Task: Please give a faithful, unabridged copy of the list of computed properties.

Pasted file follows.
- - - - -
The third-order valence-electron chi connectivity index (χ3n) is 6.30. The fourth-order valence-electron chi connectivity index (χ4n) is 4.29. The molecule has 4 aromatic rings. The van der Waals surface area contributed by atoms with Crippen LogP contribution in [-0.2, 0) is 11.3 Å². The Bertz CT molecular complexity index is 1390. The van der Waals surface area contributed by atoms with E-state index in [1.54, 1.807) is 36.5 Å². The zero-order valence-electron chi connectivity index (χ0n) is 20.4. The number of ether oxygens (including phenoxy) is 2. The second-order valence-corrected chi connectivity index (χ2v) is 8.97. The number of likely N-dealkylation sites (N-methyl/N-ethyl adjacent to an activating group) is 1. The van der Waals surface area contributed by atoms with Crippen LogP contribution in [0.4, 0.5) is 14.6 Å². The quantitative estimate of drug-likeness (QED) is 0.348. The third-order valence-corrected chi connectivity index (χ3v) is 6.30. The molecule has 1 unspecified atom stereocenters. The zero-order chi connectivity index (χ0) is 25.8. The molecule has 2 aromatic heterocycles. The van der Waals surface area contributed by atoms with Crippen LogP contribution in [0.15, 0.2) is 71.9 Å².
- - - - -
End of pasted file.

The third-order valence-electron chi connectivity index (χ3n) is 6.30. The fourth-order valence-electron chi connectivity index (χ4n) is 4.29. The molecule has 4 aromatic rings. The van der Waals surface area contributed by atoms with Crippen LogP contribution in [-0.2, 0) is 11.3 Å². The Bertz CT molecular complexity index is 1390. The van der Waals surface area contributed by atoms with E-state index in [1.54, 1.807) is 36.5 Å². The zero-order valence-electron chi connectivity index (χ0n) is 20.4. The number of ether oxygens (including phenoxy) is 2. The second-order valence-corrected chi connectivity index (χ2v) is 8.97. The number of likely N-dealkylation sites (N-methyl/N-ethyl adjacent to an activating group) is 1. The van der Waals surface area contributed by atoms with Crippen LogP contribution in [0.4, 0.5) is 14.6 Å². The quantitative estimate of drug-likeness (QED) is 0.348. The third-order valence-corrected chi connectivity index (χ3v) is 6.30. The molecule has 1 unspecified atom stereocenters. The zero-order chi connectivity index (χ0) is 25.8. The molecule has 2 aromatic heterocycles. The van der Waals surface area contributed by atoms with Crippen LogP contribution in [0.15, 0.2) is 71.9 Å².